The ‘here’ in the first para refers to Secular Cafe, from which this is reposted.
In a number of threads, here and in other places, I’ve seen discussions – sometimes more than a little vituperative – concerning the value or otherwise of anecdotal evidence.
To start with my current position on it before commenting further.
I think that anecdotal evidence is evidence, but with three little caveats.
It is often, IMV, poor evidence, it is sometimes evidence of something other than what the anecdote purports to be evidence of, and it is rather infrequently later confirmed by later observations which have physical rather than anecdotal evidence behind them.
Having got that out of the way, an in-exhaustive list to identify the sort of alleged phenomena in which anecdotal evidence raises its head, in no particular order but as they spring to mind, with a few exceptions which I am anxious to include.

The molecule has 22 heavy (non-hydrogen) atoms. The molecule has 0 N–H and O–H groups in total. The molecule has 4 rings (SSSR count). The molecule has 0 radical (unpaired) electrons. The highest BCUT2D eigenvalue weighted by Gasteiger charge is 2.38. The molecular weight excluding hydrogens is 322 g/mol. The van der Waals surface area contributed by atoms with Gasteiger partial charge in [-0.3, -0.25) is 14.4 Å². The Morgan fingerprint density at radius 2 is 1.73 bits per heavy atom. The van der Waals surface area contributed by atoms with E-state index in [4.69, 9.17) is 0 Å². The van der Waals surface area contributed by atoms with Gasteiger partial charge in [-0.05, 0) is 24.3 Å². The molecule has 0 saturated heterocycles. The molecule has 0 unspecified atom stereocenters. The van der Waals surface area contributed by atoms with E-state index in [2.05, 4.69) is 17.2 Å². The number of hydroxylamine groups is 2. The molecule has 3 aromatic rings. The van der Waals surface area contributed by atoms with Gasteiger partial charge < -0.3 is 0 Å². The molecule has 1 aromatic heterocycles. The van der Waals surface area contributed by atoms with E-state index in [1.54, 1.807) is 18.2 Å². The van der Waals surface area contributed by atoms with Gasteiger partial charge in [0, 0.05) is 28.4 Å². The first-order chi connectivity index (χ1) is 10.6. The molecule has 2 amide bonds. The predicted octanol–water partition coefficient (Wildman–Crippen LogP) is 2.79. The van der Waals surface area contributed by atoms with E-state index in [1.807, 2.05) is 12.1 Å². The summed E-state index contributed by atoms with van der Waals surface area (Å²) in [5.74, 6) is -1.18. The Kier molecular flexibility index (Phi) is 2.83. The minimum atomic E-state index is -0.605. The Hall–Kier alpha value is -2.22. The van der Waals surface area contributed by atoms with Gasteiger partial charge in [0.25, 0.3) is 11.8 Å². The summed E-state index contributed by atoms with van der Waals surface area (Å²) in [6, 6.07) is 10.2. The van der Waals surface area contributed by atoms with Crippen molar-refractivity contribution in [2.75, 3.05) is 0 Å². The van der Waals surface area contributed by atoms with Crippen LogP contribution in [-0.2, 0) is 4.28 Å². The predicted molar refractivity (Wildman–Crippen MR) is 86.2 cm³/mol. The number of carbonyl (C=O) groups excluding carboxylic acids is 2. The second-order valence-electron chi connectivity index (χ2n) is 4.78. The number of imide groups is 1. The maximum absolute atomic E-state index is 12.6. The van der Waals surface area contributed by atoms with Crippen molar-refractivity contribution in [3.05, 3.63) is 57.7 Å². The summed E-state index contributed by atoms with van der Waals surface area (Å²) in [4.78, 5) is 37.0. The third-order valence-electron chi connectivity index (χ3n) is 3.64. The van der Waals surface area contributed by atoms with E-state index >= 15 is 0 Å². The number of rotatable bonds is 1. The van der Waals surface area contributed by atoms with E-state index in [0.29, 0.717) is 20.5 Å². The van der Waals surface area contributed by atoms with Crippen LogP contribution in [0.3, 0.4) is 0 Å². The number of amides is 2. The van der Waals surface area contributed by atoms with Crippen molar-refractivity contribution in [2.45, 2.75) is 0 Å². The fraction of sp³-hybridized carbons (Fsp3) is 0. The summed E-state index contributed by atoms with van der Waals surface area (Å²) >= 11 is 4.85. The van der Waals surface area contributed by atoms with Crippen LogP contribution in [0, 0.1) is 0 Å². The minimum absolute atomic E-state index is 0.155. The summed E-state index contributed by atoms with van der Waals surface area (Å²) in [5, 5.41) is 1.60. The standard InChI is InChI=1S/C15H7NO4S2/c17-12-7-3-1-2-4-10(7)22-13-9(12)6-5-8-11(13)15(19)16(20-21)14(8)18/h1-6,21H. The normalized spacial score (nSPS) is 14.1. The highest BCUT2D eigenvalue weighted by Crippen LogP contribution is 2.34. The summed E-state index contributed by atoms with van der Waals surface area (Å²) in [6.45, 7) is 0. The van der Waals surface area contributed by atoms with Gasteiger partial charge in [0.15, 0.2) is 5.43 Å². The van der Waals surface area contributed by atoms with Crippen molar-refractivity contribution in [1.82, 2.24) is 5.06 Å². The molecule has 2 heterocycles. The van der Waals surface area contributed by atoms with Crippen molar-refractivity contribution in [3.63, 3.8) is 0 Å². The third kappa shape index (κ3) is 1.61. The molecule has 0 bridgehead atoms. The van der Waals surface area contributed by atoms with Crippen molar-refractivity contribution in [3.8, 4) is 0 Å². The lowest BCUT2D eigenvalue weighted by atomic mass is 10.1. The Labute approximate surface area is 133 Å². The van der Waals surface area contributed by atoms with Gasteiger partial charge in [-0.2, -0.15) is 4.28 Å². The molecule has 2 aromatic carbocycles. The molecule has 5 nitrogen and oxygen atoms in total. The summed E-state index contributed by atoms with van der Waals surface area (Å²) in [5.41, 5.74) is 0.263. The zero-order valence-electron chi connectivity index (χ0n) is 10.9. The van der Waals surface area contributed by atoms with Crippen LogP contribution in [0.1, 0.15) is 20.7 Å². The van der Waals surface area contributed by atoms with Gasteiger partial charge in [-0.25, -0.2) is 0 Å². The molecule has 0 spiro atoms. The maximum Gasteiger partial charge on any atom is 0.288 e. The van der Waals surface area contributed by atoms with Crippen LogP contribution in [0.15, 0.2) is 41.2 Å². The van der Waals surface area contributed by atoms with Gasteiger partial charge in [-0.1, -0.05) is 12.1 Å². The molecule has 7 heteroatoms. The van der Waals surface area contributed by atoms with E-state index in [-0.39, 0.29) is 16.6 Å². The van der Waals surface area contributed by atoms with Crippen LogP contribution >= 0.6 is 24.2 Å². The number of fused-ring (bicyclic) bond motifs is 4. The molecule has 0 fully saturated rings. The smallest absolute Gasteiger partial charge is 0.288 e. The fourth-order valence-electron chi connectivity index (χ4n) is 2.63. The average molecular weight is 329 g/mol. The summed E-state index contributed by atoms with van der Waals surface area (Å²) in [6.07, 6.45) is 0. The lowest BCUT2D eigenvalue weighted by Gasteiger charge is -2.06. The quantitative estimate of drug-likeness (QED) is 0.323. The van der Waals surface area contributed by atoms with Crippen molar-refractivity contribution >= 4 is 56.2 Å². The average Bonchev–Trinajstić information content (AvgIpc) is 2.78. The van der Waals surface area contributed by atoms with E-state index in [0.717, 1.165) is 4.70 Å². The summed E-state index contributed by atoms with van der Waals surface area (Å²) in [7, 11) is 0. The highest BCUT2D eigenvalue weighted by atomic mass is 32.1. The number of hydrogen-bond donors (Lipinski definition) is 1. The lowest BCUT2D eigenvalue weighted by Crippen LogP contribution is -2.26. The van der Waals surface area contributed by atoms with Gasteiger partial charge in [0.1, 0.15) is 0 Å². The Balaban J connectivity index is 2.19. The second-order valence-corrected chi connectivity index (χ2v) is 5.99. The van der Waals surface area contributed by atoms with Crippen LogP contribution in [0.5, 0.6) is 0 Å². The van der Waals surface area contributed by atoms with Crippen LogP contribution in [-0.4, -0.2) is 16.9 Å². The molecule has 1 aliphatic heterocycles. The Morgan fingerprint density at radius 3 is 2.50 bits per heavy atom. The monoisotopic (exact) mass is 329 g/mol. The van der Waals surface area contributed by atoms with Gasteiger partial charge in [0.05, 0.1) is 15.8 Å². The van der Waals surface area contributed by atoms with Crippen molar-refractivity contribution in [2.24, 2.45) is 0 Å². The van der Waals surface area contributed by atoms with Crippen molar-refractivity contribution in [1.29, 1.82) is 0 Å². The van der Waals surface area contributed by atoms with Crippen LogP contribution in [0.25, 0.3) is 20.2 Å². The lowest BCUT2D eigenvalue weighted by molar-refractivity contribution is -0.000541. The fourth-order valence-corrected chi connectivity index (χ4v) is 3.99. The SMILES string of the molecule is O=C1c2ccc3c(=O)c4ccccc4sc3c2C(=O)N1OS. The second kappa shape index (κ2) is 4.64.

Ghosts, the effectiveness of clairvoyance, the effectiveness of astrology, the effect (or otherwise) of the full moon on madness, hospital admissions et al, sightings of monsters on various lakes, UFO sightings, alien abductions, the power of prayer, what may broadly be called religious or spiritual experiences, unusual and hard or impossible to replicate physical phenomena.
For all of these, and others, I’d see it as important to keep a few things in mind.